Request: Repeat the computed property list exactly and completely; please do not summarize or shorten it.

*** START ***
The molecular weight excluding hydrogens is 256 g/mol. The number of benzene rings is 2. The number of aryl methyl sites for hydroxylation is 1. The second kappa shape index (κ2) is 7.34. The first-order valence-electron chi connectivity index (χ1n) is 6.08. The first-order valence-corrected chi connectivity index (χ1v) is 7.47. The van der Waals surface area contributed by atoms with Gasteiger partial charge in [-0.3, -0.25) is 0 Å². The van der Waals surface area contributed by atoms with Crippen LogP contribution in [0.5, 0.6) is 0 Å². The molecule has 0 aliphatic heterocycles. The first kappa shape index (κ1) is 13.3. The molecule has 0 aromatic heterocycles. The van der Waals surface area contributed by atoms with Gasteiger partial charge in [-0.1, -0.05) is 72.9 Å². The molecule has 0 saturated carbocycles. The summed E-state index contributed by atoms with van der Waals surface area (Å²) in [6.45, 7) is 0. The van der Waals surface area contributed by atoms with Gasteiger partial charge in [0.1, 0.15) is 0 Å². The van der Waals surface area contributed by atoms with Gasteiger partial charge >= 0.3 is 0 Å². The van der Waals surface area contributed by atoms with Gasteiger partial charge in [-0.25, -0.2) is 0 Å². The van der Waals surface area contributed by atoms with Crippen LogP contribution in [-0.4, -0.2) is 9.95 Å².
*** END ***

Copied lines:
The molecular weight excluding hydrogens is 256 g/mol. The number of benzene rings is 2. The number of aryl methyl sites for hydroxylation is 1. The second kappa shape index (κ2) is 7.34. The first-order valence-electron chi connectivity index (χ1n) is 6.08. The first-order valence-corrected chi connectivity index (χ1v) is 7.47. The van der Waals surface area contributed by atoms with Gasteiger partial charge in [-0.3, -0.25) is 0 Å². The van der Waals surface area contributed by atoms with Crippen LogP contribution in [0.5, 0.6) is 0 Å². The molecule has 0 aliphatic heterocycles. The first kappa shape index (κ1) is 13.3. The molecule has 0 aromatic heterocycles. The van der Waals surface area contributed by atoms with Gasteiger partial charge in [-0.1, -0.05) is 72.9 Å². The molecule has 0 saturated carbocycles. The summed E-state index contributed by atoms with van der Waals surface area (Å²) in [6.45, 7) is 0. The van der Waals surface area contributed by atoms with Gasteiger partial charge in [0.1, 0.15) is 0 Å². The van der Waals surface area contributed by atoms with Gasteiger partial charge >= 0.3 is 0 Å². The van der Waals surface area contributed by atoms with Gasteiger partial charge in [-0.25, -0.2) is 0 Å². The van der Waals surface area contributed by atoms with Crippen LogP contribution in [-0.4, -0.2) is 9.95 Å².